The September 20th issue of Apologia Report included an interesting summary of a recent article by John Dart on LDS growth and retention. With the permission of Apologia Report’s author Rich Poll, the summary follows.
“Counting Mormons” by John Dart, news editor for Christian Century — a valuable independent update on official LDS membership tracking practices and their reliability. Dart begins by reporting that “many researchers say that the official figures of Mormon membership in the U.S. — as well as the church’s claims of having 13 million members worldwide — are greatly inflated or overstated. At fault, studies say, is the church’s policy of counting as members nearly all baptized Mormons, including those who are lapsed in membership or who cannot be located.
“If more customary church tallies and membership estimates were used, scholars say, the Church of Jesus Christ of Latter-day Saints would have to cut its publicly announced [U.S.] figure nearly in half — to just a little over 3 million. …
“Officials of the LDS Church admit that there are plenty of non-practicing Mormons, but they do not want to give up on them. … But everyone who has been baptized Mormon — usually at age eight — is included in official membership totals, which undoubtedly include some who have died. …
“[A]ny unaffiliated Mormons who cannot be located are still counted as members until they would have reached the age of 110. Only then is their membership dropped because they are presumed dead.”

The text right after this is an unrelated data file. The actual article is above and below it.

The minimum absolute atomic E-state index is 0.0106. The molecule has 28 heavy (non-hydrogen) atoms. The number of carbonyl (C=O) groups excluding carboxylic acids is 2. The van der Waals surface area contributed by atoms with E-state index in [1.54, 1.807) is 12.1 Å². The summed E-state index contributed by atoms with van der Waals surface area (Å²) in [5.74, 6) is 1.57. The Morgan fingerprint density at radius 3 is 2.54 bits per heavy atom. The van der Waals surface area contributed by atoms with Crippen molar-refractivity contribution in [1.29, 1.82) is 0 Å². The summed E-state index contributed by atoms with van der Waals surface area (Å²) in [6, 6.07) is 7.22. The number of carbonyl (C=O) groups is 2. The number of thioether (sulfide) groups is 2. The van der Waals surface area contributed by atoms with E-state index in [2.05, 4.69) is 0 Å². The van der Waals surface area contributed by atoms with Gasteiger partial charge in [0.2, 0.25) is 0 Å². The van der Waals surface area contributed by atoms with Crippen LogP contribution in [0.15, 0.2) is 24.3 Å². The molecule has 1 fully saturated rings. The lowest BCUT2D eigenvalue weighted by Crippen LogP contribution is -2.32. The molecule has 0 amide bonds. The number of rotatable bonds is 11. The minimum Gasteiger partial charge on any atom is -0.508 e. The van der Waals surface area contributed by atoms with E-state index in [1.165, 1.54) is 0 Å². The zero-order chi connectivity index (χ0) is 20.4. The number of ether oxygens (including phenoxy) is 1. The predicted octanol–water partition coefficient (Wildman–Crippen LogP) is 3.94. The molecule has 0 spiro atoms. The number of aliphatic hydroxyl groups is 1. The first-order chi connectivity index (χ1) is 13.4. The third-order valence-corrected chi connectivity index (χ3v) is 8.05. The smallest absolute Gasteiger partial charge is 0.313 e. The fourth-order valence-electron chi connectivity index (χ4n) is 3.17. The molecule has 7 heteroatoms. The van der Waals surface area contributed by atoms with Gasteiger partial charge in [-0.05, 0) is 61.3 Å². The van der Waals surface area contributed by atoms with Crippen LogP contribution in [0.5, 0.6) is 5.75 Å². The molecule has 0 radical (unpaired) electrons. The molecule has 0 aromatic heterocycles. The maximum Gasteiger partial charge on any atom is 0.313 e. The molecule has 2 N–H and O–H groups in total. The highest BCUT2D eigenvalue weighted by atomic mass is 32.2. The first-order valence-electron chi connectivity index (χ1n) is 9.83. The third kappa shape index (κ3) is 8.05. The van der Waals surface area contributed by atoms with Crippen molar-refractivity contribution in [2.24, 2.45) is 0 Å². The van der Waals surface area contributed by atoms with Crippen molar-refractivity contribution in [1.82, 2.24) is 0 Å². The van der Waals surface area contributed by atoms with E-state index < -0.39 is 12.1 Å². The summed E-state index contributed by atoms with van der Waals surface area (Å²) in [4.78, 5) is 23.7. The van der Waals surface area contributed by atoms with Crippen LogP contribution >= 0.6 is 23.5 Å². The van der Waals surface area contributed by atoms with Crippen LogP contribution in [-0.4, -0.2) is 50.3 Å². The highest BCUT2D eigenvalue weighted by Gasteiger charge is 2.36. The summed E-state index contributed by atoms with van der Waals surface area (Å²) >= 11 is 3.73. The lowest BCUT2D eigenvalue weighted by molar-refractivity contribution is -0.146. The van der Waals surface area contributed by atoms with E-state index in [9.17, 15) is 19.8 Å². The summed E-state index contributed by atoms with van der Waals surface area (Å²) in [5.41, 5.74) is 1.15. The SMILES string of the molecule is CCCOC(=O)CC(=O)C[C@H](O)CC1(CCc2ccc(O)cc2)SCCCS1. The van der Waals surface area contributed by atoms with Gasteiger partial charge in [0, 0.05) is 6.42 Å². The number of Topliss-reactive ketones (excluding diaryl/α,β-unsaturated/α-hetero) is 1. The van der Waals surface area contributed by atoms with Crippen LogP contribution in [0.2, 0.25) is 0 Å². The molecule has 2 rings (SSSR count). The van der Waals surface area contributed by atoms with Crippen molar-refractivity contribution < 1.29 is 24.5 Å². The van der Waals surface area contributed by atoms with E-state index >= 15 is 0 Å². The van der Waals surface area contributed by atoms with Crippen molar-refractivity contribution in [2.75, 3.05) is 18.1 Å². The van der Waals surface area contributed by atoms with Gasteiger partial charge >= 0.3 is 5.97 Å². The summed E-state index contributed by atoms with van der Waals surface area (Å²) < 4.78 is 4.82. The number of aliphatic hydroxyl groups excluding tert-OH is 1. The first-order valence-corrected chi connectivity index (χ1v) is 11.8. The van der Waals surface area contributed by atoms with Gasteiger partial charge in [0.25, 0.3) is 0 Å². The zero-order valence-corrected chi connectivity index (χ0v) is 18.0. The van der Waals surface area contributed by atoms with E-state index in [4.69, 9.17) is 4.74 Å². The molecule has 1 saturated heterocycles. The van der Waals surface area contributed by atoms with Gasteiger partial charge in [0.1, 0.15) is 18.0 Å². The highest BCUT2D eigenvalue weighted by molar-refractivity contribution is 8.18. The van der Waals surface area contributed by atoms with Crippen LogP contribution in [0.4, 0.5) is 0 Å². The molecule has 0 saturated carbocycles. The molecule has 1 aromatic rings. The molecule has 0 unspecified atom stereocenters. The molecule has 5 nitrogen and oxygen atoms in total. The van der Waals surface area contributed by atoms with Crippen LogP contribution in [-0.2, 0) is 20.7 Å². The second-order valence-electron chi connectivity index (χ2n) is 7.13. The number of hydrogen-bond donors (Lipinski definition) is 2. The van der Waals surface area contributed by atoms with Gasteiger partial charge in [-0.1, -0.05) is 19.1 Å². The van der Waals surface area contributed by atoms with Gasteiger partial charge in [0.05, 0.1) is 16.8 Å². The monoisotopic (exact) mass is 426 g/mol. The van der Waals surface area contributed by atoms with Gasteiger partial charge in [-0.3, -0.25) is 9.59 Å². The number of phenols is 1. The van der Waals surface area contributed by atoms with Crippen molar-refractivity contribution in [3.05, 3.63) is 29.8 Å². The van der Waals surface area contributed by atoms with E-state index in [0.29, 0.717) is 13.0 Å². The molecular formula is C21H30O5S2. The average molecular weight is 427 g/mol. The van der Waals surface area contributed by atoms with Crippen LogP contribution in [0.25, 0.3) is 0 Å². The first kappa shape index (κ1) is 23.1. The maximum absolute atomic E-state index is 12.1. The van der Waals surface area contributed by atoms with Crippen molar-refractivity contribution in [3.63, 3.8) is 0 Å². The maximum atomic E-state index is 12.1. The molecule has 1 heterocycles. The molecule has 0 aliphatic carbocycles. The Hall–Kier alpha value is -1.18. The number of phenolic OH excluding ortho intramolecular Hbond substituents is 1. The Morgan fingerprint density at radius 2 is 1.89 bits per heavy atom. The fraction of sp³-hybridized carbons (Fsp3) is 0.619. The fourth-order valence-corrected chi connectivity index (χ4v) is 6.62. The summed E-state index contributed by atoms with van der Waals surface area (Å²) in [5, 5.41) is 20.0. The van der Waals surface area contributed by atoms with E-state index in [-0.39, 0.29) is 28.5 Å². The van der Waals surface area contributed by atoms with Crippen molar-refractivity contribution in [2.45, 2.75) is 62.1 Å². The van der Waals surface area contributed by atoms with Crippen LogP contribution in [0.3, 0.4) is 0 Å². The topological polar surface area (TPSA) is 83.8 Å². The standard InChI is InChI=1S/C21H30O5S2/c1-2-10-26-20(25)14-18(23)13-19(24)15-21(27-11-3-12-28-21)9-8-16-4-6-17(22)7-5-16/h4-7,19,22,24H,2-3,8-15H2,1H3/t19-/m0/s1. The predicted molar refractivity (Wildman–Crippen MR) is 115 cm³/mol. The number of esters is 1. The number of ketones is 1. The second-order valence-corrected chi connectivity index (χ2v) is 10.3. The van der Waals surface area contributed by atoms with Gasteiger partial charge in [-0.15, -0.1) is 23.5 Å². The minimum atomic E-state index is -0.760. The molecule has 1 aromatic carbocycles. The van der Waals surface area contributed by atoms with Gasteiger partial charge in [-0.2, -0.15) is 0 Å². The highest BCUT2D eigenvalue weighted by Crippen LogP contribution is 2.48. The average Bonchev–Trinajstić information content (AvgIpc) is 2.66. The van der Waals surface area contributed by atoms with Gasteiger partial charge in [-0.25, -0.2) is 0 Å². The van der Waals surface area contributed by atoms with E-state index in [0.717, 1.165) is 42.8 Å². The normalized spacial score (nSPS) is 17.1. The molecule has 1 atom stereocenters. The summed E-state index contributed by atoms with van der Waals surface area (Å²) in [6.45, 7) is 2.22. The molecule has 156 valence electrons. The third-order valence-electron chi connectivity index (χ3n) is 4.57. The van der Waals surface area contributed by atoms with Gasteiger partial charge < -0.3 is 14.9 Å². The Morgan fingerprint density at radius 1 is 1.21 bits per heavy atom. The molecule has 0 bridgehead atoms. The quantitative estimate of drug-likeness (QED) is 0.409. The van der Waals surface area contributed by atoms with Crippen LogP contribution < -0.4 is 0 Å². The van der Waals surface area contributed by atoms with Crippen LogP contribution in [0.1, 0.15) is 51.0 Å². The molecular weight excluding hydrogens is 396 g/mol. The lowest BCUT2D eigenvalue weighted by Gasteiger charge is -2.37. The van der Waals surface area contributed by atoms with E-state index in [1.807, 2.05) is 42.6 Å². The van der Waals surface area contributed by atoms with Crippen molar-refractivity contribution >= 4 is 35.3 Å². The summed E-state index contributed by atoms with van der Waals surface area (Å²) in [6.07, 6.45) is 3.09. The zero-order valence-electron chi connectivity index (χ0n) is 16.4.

Dart reports on another segment. One study showed that “from 1999 to 2004 conversions roughly equaled ‘defections and apostasy.’ As a result, more than three quarters of Mormon growth in the U.S. was due to the high Mormon birthrate, which outpaces the rate of deaths.
Then there is “the question of whether the LDS Church uses social statistics to promote itself in public.” Sociologist Rodney Stark has “projected that exponential growth rates could give Mormonism 267 million members by 2080. ‘The church bought into that prediction hook, line and sinker, and made it central to its ‘juggernaut’ public relations,’ said Jan Shipps of Indianapolis, who in 1980 became the first non-Mormon president of the Mormon History Association.
“Mormon sociologist Rick Phillips concurs. Speeches by church leaders cite the expansion ‘as evidence of the validity and legitimacy of church doctrines and programs,’ wrote Phillips” who, according to Dart, was quoted in The Rise of Mormonism, by editor Reid L. Neilson.